Yes,  Sanders  has been on a rampage, decrying drug costs and Big Pharma, but there’s been more than talk: he’s also been seeking investigations into reasons behind some of these price hikes, such as the cost for insulin medication Humalog, which has  increased nearly 700% since 1996 (adjusted for inflation).  Last week, for instance, the Vermont Senator and Rep. Elijah Cummings of Maryland sent a letter to the Justice Department and the Federal Trade Commission to “investigate potential collusion among pharmaceutical companies that manufacture diabetes products.”

“Why has the price of Humalog insulin gone up 700% in 20 years,” Sanders said on Twitter. “It’s simple. The drug industry’s greed.”

In another tweet on drug pricing, he wrote: “The business model of the drug industry is a fraud.”

And another, “9 out of 10 Americans blame the pharmaceutical industry for the high cost of healthcare,” Sanders said.  “It’s time to end their greed and lower drug prices.”

How does the Sanders drum-beating sound to Trump? Trump hasn’t been shy about the pharmaceutical industry, but has not specifically complained about specific companies for over-pricing.  In a STAT article  “Say what you will about Donald Trump. He’s right about drug companies,” a Trump supporter physician said that Trump was “honestly and forthrightly calling Big Pharma on its Big Baloney.”

But John LaMattina in Forbes noted he wouldn’t be surprised to see legislation that allows Medicare to negotiate drug prices, but  “if anything the group NOT likely to support such legislation would be Republicans and not Democrats.”

When it comes to drug prices, Sanders is all over it.  He’s referred to news articles and reports about outrageous drug prices, and he’s jumped on them, including a comparison of U.S. drug costs and those in Europe.

“It makes no sense that the same drug that costs $70 in France  costs $450 in the U.S.,” he said. “We should reduce barriers to importation of drugs.”  Trump also has discussed allower less expensive drugs made abroad to be sold in the U.S.

“Americans shouldn’t pay higher prices than Canadians for the same drugs simply because Congress is bought by the pharmaceutical industry,” he said.

In August, Sanders also  blasted the pharmaceutical company Mylan, referring to its generic EpiPen that costs three times more than it cost in 2007.  He also stepped that argument  last month when Reuters reported that EpiPen price increases added millions of dollars to Pentagon expenses.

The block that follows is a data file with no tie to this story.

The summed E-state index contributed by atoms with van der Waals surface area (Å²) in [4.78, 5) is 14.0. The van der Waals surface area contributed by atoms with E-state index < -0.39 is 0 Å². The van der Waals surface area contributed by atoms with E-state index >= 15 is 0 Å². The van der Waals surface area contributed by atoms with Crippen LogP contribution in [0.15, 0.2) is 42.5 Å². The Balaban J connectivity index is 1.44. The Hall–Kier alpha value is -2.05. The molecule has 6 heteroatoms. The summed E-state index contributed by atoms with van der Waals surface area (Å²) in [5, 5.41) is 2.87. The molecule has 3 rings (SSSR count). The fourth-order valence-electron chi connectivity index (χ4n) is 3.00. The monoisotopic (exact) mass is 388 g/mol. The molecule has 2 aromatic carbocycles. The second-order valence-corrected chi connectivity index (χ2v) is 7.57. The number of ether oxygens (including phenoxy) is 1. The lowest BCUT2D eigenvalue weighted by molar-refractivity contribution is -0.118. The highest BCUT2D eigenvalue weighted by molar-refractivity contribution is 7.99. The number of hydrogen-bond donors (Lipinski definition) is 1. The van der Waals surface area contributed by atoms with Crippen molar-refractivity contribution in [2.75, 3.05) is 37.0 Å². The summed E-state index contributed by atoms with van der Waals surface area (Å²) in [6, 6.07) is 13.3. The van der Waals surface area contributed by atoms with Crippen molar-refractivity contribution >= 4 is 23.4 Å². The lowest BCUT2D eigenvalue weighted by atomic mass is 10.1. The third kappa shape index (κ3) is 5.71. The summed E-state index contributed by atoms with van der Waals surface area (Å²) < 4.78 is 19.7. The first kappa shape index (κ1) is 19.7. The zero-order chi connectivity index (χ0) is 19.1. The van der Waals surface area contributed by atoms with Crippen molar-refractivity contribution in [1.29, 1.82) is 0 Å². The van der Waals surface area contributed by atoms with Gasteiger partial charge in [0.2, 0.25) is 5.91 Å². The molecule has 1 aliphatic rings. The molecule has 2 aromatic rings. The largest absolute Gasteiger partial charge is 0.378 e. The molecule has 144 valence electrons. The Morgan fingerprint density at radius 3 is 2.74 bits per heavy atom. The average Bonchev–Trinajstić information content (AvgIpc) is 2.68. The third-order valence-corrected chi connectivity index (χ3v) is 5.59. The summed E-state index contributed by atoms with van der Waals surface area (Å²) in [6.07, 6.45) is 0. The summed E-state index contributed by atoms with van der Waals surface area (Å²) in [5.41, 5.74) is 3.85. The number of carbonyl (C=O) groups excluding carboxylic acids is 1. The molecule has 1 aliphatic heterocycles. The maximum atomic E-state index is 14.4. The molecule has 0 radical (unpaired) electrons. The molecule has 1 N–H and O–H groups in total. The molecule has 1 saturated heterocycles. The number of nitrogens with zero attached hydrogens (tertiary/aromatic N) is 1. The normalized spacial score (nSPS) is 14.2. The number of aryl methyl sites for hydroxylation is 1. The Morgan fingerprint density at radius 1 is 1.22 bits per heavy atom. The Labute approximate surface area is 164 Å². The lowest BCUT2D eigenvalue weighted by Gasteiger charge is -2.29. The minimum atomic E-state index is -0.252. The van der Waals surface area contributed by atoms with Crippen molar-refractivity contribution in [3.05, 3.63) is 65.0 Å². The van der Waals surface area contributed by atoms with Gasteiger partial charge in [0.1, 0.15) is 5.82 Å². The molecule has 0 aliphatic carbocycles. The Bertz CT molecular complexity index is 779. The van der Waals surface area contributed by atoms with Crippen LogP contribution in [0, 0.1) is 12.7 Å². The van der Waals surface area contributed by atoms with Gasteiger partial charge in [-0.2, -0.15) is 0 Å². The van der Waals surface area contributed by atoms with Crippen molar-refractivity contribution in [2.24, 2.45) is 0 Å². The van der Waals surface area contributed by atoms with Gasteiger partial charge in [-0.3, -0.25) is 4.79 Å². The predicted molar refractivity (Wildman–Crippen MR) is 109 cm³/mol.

“The greed of Mylan and the entire pharmaceutical industry is out of control.”

 

 

 

 

 

 

 

 

 

 

Trump: Ditch Obamacare on Day One. Will He?

whitehousephoto

Donald Trump’s stunning victory early this morning as the 45th president of the U.S., coupled with the GOP takeover of the Senate and House, could mean trouble – or the end – of Obamacare.

Just ask President-elect Trump.

Trump said  Hillary Clinton called to concede, and that he  wanted to “bind the wounds of division.”  There may be many division ahead, not the least of which what may happen with Obamacare. Trump didn’t mention it but remember: “On day one of the Trump Administration, we will ask Congress to deliver a full repeal of Obamacare,” Trump says on his campaign website.

In the weeks before last night’s election, in which everything from FBI miscues to miscalculations by pundits was highlighted, Obamacare also played a role when it was announced recently some premiums would be increased by 25%.

While the defeated Hillary Clinton was ready to continue Obamacare, or the Affordable Care Act, Trump has been defiant anytime he discussed it.

“As it appears Obamacare is certain to collapse of its own weight, the damage done by the Democrats and President Obama, and abetted by the Supreme Court will be difficult to repair unless the next President and a Republican Congress lead the effort to bring much –needed free market reforms to the healthcare industry,” Trump said on his website.

“It is not enough to simply repeal this terrible legislation,” he said. “We will work with Congress to make sure we have a series of reforms ready for implementation that follow free market principles and that will restore economic freedom and certainty to everyone in this country.”

While Trump continually has pounded on the campaign trail about Obamacare, he specifically lambasted the administration for increased Obamacare premiums.

“On November 1, just before the election on November 8, new numbers are coming out which will show 40, 50, 60% increases,” CNN quoted Trump saying at a September 16 campaign rally in Miami. “They want to delay it until after the election because it’s … a disaster.”

As USA Today reported in October as federal exchange opened up, premiums would be increased 25% for plans for which the tax subsidies are calculated.